Sharing another blogger or photographer’s work is a great compliment…when it’s done correctly. When it’s done incorrectly, it feels a lot like having your work stolen and it hurts everyone.

If your work has been taken without permission, the best way to handle it is calmly and with grace, as most times I think it’s done in ignorance, rather than out of malice.  If you find your work used without permission:

1. Email the blogger. If you can find the blogger’s contact information, email her privately. Explain that the article or photograph was used without permission and that this is a copyright If your infringement. Ask that the content be removed according to DCMA regulations.

2. Contact the site administrator. If your work has been shared on a website or forum, rather than on a blog, look for the site administrator’s contact information and send your DCMA take-down request to that address. Site administrators usually handle that very quickly because copyright violations are detrimental to their site.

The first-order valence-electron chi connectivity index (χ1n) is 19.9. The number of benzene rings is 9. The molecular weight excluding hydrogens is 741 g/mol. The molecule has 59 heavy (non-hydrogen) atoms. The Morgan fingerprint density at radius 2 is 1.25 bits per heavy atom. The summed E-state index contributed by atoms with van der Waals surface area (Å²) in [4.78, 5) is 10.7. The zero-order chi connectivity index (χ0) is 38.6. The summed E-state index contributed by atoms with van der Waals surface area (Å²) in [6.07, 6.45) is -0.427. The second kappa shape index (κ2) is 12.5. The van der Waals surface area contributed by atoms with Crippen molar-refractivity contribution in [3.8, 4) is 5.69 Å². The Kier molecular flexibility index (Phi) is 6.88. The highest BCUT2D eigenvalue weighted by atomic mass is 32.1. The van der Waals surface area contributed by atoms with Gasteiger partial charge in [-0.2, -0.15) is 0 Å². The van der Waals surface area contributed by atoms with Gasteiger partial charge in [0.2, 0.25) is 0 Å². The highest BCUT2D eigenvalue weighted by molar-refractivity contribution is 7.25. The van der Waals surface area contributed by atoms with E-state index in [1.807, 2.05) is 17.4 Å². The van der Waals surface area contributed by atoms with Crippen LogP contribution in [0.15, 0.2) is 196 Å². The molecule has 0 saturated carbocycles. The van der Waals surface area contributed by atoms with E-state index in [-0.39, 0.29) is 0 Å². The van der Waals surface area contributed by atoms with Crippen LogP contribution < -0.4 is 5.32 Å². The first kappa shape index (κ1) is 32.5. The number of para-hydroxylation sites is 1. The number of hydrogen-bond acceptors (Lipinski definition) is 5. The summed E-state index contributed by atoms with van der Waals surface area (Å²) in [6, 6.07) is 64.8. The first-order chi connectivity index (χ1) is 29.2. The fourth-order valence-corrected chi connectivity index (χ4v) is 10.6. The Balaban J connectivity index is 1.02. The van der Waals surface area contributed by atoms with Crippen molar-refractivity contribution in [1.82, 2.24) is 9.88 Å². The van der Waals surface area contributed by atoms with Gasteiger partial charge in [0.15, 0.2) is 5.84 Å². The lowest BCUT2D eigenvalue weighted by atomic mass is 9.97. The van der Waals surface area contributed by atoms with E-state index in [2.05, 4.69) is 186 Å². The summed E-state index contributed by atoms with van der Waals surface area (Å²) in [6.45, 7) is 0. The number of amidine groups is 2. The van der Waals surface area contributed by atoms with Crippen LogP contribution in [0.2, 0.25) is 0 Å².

3. Check WhoIs. If you can’t find an email address on the site, sometimes you can find out who the site is registered to by using a domain name search.

4. Hit them in the wallet. If it’s clear that the site using your material is a commercial site – in other words, your material is not being used innocently – Problogger has some excellent tips for how to hit the content scrappers where it hurts.

I hope these tips help you to understand how to correctly share someone else’s work and what to do if someone uses your content without your permission. If you’ve ever found your content used elsewhere, what tips would you add for how to handle it?

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12 Comments

  1. Hi Kris. Thanks for the great post. I love to learn about blogging from people who have as much experience as you. I have a question. How would you know if someone ‘shared’ your content? Is it something that you should look for? Or does it just come up say next to one of your posts on Google?